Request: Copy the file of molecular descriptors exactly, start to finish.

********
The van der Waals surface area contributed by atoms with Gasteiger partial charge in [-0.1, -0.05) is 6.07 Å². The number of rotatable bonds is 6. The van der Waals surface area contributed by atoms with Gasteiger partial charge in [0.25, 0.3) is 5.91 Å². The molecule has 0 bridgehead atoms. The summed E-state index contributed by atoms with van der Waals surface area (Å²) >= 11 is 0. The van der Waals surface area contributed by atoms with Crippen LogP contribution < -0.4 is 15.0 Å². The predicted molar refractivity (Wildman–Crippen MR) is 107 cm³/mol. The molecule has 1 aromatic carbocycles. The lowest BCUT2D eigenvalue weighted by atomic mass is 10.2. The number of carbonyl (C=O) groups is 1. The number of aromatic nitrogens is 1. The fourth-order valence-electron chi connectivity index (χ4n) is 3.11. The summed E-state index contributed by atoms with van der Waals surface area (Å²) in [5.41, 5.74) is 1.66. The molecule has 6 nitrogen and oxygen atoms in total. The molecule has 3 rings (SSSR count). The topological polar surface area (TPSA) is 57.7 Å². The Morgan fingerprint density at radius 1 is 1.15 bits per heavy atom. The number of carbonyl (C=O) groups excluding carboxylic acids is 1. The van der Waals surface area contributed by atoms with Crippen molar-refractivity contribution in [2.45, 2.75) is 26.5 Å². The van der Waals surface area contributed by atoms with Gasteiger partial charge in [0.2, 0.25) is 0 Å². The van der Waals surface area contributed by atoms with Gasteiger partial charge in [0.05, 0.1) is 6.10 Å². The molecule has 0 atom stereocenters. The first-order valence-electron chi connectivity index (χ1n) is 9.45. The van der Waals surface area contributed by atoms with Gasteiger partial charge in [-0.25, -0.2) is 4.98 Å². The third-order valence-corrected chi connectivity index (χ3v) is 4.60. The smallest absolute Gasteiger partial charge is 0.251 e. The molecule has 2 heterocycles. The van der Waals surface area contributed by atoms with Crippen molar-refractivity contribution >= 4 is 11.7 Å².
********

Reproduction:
The van der Waals surface area contributed by atoms with Gasteiger partial charge in [-0.1, -0.05) is 6.07 Å². The number of rotatable bonds is 6. The van der Waals surface area contributed by atoms with Gasteiger partial charge in [0.25, 0.3) is 5.91 Å². The molecule has 0 bridgehead atoms. The summed E-state index contributed by atoms with van der Waals surface area (Å²) >= 11 is 0. The van der Waals surface area contributed by atoms with Crippen LogP contribution < -0.4 is 15.0 Å². The predicted molar refractivity (Wildman–Crippen MR) is 107 cm³/mol. The molecule has 1 aromatic carbocycles. The lowest BCUT2D eigenvalue weighted by atomic mass is 10.2. The number of carbonyl (C=O) groups is 1. The number of aromatic nitrogens is 1. The fourth-order valence-electron chi connectivity index (χ4n) is 3.11. The summed E-state index contributed by atoms with van der Waals surface area (Å²) in [5.41, 5.74) is 1.66. The molecule has 6 nitrogen and oxygen atoms in total. The molecule has 3 rings (SSSR count). The topological polar surface area (TPSA) is 57.7 Å². The Morgan fingerprint density at radius 1 is 1.15 bits per heavy atom. The number of carbonyl (C=O) groups excluding carboxylic acids is 1. The van der Waals surface area contributed by atoms with Crippen molar-refractivity contribution in [2.45, 2.75) is 26.5 Å². The van der Waals surface area contributed by atoms with Gasteiger partial charge in [0.2, 0.25) is 0 Å². The van der Waals surface area contributed by atoms with Gasteiger partial charge in [0.05, 0.1) is 6.10 Å². The molecule has 0 atom stereocenters. The first-order valence-electron chi connectivity index (χ1n) is 9.45. The van der Waals surface area contributed by atoms with Gasteiger partial charge in [-0.25, -0.2) is 4.98 Å². The third-order valence-corrected chi connectivity index (χ3v) is 4.60. The smallest absolute Gasteiger partial charge is 0.251 e. The molecule has 2 heterocycles. The van der Waals surface area contributed by atoms with Crippen molar-refractivity contribution >= 4 is 11.7 Å².